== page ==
Cambridge University has been breaking its statutes by accepting external funds to appoint professors without the required scrutiny of its academic community, the university has admitted.
A number of top research professors whose appointments have been ruled technically invalid will have their positions put up for approval by the university's dons, it is understood. A number of planned appointments have also been put on hold.
The university this week confirmed that its practice of accepting funds from outside sources, including research councils, to appoint people to fixed-term "unestablished" academic posts, with the title research professor or reader, is in breach of its statutes.
The appointments were made without formal scrutiny and endorsement by the Regent House, the community of scholars at Cambridge, as required under statute.
The university's admission came in response to a formal complaint against the practice that was made by a member of staff more than two years ago.
In 1999, Anthony Edwards, an expert in Cambridge's constitution, invoked statute K5 to complain that the university was acting outside its powers, as laid out in a 1923 act of Parliament.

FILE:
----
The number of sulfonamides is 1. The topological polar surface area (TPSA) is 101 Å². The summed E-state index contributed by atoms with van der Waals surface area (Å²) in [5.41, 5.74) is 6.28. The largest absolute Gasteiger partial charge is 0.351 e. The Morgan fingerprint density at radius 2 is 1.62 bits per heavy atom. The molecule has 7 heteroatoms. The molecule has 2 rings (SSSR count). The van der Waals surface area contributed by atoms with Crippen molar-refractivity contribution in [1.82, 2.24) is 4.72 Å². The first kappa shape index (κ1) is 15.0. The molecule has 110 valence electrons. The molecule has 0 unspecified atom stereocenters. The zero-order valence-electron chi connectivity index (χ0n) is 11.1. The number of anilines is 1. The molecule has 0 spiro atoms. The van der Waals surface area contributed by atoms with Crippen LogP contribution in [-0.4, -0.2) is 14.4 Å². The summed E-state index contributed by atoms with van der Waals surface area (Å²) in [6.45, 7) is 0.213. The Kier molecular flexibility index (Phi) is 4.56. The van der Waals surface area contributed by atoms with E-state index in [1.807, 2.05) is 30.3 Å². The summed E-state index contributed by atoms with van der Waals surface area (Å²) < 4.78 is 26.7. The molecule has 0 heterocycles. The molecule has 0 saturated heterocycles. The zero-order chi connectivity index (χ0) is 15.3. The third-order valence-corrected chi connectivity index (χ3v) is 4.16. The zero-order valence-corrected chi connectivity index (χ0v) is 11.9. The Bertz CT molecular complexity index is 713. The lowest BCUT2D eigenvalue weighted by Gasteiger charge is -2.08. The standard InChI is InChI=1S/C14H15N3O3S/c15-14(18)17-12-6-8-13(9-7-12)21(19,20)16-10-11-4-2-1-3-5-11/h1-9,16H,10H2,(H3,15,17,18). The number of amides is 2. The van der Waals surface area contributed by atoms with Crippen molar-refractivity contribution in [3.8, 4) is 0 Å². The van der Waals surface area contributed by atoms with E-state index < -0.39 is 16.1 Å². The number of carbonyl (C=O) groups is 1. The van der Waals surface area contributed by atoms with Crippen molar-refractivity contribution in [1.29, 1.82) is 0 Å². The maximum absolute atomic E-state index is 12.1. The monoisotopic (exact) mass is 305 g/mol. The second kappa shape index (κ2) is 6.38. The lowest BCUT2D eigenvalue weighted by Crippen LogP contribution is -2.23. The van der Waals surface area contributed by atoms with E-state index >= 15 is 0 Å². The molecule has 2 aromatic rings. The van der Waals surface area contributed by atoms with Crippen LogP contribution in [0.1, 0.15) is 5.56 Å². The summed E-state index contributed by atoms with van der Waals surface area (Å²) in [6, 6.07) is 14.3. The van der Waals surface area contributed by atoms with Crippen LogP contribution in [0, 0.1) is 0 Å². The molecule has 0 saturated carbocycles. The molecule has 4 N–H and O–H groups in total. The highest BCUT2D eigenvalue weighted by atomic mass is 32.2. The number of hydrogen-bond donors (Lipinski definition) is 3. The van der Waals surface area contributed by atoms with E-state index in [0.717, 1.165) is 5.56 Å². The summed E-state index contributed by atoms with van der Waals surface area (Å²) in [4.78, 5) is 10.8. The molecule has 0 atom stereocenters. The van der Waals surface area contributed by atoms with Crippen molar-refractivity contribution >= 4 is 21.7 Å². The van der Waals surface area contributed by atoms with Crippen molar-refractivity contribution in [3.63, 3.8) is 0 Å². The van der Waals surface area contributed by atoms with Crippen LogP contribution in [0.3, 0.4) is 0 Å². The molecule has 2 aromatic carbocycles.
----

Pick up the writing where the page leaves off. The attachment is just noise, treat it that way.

He cited two appointments as being invalid: that of Nick Day as a Medical Research Council-funded research professor in public health, and that of S. B. Laughton as a professor of opto-electronics, funded by Rank Research.
The university's general board has now reported: "A legal opinion on [Professor Edwards's] representation was accordingly sought, which confirmed that the practice was ultra vires ."
"There are at present a number of persons currently holding posts carrying the title of research professor and one carrying the title of research reader," the board explained.
It said it would now take "remedial measures to regularise the position" of those whose appointments were made in breach of statutes. It is understood that this will mean that their positions have to be confirmed by a "grace" of the Regent House: a formal endorsement by the university's 3,300 academics.
"The board is also aware of several proposals for appointments to unestablished research professorships, and in these casesI it has not been possible to make progress until the statutory position is resolved," it said.
Professor Edwards said he did not believe that there was impropriety or "anything sinister" in any of the invalid appointments, but that they were probably the result of "sloppiness". He said the statutes provided an important safeguard against abuse and patronage, allowing proper scrutiny of appointments.
The university said that it wanted to continue the practice of creating such posts as "there are considerable opportunities for obtaining external sources of income to support research appointments at professorial level". But it would change procedures to conform to the statutes.